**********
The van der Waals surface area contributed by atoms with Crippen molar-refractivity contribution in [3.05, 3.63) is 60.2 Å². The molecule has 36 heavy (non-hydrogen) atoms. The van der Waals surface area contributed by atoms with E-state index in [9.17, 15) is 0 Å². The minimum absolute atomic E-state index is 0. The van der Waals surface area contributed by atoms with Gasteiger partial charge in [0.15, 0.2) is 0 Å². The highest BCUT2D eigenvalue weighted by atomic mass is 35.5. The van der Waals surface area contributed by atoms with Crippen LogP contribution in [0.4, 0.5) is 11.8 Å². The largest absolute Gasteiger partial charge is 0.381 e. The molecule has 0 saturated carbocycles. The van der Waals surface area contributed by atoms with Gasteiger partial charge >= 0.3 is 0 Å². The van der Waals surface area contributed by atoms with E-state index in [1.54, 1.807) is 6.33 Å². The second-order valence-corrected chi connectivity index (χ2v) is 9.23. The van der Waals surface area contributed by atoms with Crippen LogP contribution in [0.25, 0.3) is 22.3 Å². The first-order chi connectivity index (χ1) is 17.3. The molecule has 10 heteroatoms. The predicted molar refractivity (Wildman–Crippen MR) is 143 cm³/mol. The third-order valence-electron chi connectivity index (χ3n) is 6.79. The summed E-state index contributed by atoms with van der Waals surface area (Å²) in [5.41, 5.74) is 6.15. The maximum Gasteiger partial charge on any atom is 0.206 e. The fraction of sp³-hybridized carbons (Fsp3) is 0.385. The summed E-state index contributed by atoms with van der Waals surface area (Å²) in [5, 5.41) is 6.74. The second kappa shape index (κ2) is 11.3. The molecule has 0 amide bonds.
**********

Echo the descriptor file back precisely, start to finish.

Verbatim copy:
The van der Waals surface area contributed by atoms with Crippen molar-refractivity contribution in [3.05, 3.63) is 60.2 Å². The molecule has 36 heavy (non-hydrogen) atoms. The van der Waals surface area contributed by atoms with E-state index in [9.17, 15) is 0 Å². The minimum absolute atomic E-state index is 0. The van der Waals surface area contributed by atoms with Gasteiger partial charge in [0.15, 0.2) is 0 Å². The highest BCUT2D eigenvalue weighted by atomic mass is 35.5. The van der Waals surface area contributed by atoms with Crippen LogP contribution in [0.4, 0.5) is 11.8 Å². The largest absolute Gasteiger partial charge is 0.381 e. The molecule has 0 saturated carbocycles. The van der Waals surface area contributed by atoms with Gasteiger partial charge >= 0.3 is 0 Å². The van der Waals surface area contributed by atoms with E-state index in [1.54, 1.807) is 6.33 Å². The second-order valence-corrected chi connectivity index (χ2v) is 9.23. The van der Waals surface area contributed by atoms with Crippen LogP contribution in [0.25, 0.3) is 22.3 Å². The first-order chi connectivity index (χ1) is 17.3. The molecule has 10 heteroatoms. The predicted molar refractivity (Wildman–Crippen MR) is 143 cm³/mol. The third-order valence-electron chi connectivity index (χ3n) is 6.79. The summed E-state index contributed by atoms with van der Waals surface area (Å²) in [5.41, 5.74) is 6.15. The maximum Gasteiger partial charge on any atom is 0.206 e. The fraction of sp³-hybridized carbons (Fsp3) is 0.385. The summed E-state index contributed by atoms with van der Waals surface area (Å²) in [5, 5.41) is 6.74. The second kappa shape index (κ2) is 11.3. The molecule has 0 amide bonds.